I confess – I thought I would have written my last Corona Chronicle by now and would be back to writing about those everyday miracles amid the mundane. I miss the mundane, those days when every moment wasn’t a national crisis. Those days when my focus was on family and friends and faith and creating and building up and missions and making the world a better place – well that’s where my focus remains but it seems more difficult to stay focused on those things when the environment in which we currently live is now filled with fear, requiring a survival mode mentality, if I allow current events to dictate my perspective.
And let’s face it, we can’t escape what has been going on around us, COVID-19 and the riots both impact our daily lives in ways we may not even be aware of right now, but from the perspective of hindsight, we may eventually come to understand. I think we are all going to have PTSD when this is over. We have grown used to living in crisis mode with disaster looming around every corner.
Things once taken for granted, like sports, are no longer available to us as a diversion, a temporary escape and brief respite from reality when we most need them. Other diversions such as plays, concerts, movies, fairs, theme parks, zoos, museums etc have also been closed to us during this time or are limited in their availability as they attempt to reopen.
Maybe we will all have more empathy for and understanding of our veterans and what they experience when they return home from wherever they have been serving our country. We may not realize the constant stress we are under until it is removed. Right now the threat of COVID-19 dictates every decision, permeates every personal experience (or lack thereof, as in person experience has been replaced by online experience) and hovers continuously over our heads as we go about our days.
There is no escape from COVID. We are constantly reminded of this ever present danger by news updating new cases, events continuing to be cancelled, restrictions ramped up, and masks everywhere we look, making it impossible to forget that we are at risk every time we leave home and even at home because we bring things from the outside (such as food) into our home.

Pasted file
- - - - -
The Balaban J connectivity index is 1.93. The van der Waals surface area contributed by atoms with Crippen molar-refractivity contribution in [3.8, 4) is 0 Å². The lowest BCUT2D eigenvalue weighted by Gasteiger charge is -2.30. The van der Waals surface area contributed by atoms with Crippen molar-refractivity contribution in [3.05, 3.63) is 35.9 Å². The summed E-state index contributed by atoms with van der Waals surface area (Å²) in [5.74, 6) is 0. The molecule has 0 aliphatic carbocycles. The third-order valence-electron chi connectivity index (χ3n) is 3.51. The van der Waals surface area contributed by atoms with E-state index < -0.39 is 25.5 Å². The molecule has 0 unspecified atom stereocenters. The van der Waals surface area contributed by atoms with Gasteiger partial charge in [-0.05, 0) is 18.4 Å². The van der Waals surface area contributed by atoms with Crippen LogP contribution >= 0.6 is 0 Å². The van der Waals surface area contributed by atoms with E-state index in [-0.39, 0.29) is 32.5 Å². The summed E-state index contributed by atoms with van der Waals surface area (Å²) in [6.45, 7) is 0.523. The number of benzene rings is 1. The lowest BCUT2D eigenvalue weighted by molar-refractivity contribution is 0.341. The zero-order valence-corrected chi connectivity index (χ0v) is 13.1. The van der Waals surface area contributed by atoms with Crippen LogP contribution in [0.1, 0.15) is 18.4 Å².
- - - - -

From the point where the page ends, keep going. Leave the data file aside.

This is a war, as has been said before by many fighting this virus on the front lines. I am definitely experiencing combat fatigue. These words from 2 Corinthians 4:8-10, even though written two thousand years ago, describe my feelings today.
“We are hard pressed on every side, but not crushed; perplexed, but not in despair; persecuted, but not abandoned; struck down, but not destroyed. We always carry around in our body the death of Jesus, so that the life of Jesus may also be revealed in our body.”
That says it all, doesn’t it? The life and death struggle that plays out before us every day and also plays out within us, within our very bodies. It is good for me to remember again today that I am not crushed, I am not despairing, I am not abandoned, I am not destroyed (even when I am down).
For me, I take particular consolation in the truth that I am not abandoned, I am not alone. “Even though I walk through the valley of the shadow of death, I will fear no evil, for You are with me; Your rod and Your staff, they comfort me. You prepare a table before me in the presence of my enemies. You anoint my head with oil; my cup overflows.” (Psalm 23:4-5)
This truth is too wonderful for words. I don’t have to be afraid, I will fear no evil, that “no evil” includes riots and COVID and anything else this world will come up with. My Heavenly Father is with me, His presence comforts me, provides for me (He prepares a table for me) and protects me from my enemies. Even in this time when I am hard pressed on every side, my cup overflows.
so again today, I will say, “This is the day the Lord has made; let us (me) rejoice and be glad in it.” (Psalm 118:24)
sincerely, Grace Day